Tao of Inner Peace Newsletter
Diane Dreher Coaching & Consulting, LLC
Seasonal Newsletter: Summer 2020
Are You Experiencing a Major Change in Life?
Powerful Keys for Dealing with Life's Transitions
Lots of us become confused in times of transition—completing a big project, ending a relationship, changing careers, retiring, or just living in these uncertain times. If you’ve been feeling this way, you’re not alone. Many of us are facing major life changes in the wake of the  COVID-19  pandemic, which has affected our careers, our relationships, our incomes, our home life, and our personal plans. But research offers keys to navigating our transitions, enabling us to emerge with a stronger sense of ourselves and a clearer vision of where we’re going.

Author and consultant William Bridges found that when we face external changes we also need to navigate an internal transition. “Change,” he said, “is situational,” while transition. . . is psychological.” A transition is a rite of passage, requiring us to reflect and gain new understandings as we integrate major changes into our lives (Bridges, 1992, p. xii).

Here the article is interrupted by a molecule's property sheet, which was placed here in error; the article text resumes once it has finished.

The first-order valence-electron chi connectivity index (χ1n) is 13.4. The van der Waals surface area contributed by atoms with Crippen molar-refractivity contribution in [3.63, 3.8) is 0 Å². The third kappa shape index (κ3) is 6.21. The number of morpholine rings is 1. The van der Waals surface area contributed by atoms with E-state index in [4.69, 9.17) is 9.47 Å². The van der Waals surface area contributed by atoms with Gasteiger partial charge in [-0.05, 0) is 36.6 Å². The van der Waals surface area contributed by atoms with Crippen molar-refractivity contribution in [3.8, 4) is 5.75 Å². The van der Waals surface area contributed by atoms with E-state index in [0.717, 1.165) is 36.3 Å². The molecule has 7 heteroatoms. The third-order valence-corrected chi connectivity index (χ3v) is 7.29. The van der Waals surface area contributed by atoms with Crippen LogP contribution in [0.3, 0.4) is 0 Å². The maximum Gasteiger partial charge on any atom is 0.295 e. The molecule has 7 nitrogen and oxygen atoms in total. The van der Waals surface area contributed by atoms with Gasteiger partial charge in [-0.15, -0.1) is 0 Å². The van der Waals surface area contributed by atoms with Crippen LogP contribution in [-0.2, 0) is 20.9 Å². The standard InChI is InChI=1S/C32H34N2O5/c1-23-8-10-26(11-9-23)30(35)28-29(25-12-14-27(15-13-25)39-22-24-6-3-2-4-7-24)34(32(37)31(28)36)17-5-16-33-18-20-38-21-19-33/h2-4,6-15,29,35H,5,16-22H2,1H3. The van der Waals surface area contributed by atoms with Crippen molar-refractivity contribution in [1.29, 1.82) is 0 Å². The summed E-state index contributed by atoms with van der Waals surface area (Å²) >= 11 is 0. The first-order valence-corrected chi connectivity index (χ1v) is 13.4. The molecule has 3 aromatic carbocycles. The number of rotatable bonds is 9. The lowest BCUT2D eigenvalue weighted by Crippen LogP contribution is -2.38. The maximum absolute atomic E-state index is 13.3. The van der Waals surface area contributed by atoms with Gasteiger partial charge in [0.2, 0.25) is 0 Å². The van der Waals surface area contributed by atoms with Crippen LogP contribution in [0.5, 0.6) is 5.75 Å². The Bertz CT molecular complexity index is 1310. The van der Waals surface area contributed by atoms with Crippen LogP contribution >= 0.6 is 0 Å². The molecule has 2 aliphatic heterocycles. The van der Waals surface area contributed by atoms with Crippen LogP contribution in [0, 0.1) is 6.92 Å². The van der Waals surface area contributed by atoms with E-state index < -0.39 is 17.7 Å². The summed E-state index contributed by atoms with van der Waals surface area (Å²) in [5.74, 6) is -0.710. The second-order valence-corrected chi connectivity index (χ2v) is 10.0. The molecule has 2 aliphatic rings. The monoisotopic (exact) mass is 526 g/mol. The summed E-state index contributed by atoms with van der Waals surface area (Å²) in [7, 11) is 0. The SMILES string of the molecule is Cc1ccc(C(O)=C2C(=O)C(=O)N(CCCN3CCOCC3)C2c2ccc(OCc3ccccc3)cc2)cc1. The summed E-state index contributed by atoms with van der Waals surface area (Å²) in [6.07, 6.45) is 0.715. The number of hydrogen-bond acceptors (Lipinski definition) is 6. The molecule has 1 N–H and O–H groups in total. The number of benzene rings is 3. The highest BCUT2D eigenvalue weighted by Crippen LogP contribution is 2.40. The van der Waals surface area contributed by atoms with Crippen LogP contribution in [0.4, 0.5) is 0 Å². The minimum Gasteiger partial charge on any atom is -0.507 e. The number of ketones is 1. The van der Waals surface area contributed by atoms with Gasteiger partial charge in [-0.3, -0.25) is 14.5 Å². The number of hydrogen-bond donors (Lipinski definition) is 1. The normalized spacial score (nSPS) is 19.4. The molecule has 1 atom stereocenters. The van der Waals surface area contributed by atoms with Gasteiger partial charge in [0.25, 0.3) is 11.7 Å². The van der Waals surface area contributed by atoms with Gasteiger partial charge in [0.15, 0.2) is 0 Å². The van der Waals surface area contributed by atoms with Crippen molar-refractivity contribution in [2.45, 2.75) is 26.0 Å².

Bridges himself made such a transition, leaving his career as a college professor to become a personal development consultant. He wrote Managing Transitions, which became a best-selling book, supporting others in making major changes in their lives from dealing with job loss, career change, and retirement to  divorce , loss of a loved one, and economic upheaval, changes that many of us are facing now.

According to Bridges (1992), life’s transitions involve three stages:

1) Ending . Whether we’re navigating uncertain times, job loss, the end of a relationship, or another major change, this is a period of letting go, sorting through old possessions and old feelings as we begin releasing the past. 

2) Neutral Zone . We’re no longer in the old  identity  but not yet in the new. So who are we now? This can be a time of confusion and disorientation. It may feel like wandering in the wilderness without a map or GPS. This stage calls us to go within so we can understand ourselves more deeply and connect with our highest values.
3) New Beginning . With the new understandings gained in the neutral zone, we can venture forward toward making more mindful choices, taking action to flourish in this new season of life.

Drawing insights from positive psychology and the Renaissance, a period when creativity flourished in Western Europe, I have focused my research on how people navigate through uncertainty to discover their callings in life. Studies have shown that a sense of calling can bring us greater meaning, helping us become happier, healthier, and more successful (Dreher, Holloway, and Schoenfelder, 2007; Seligman, 2002).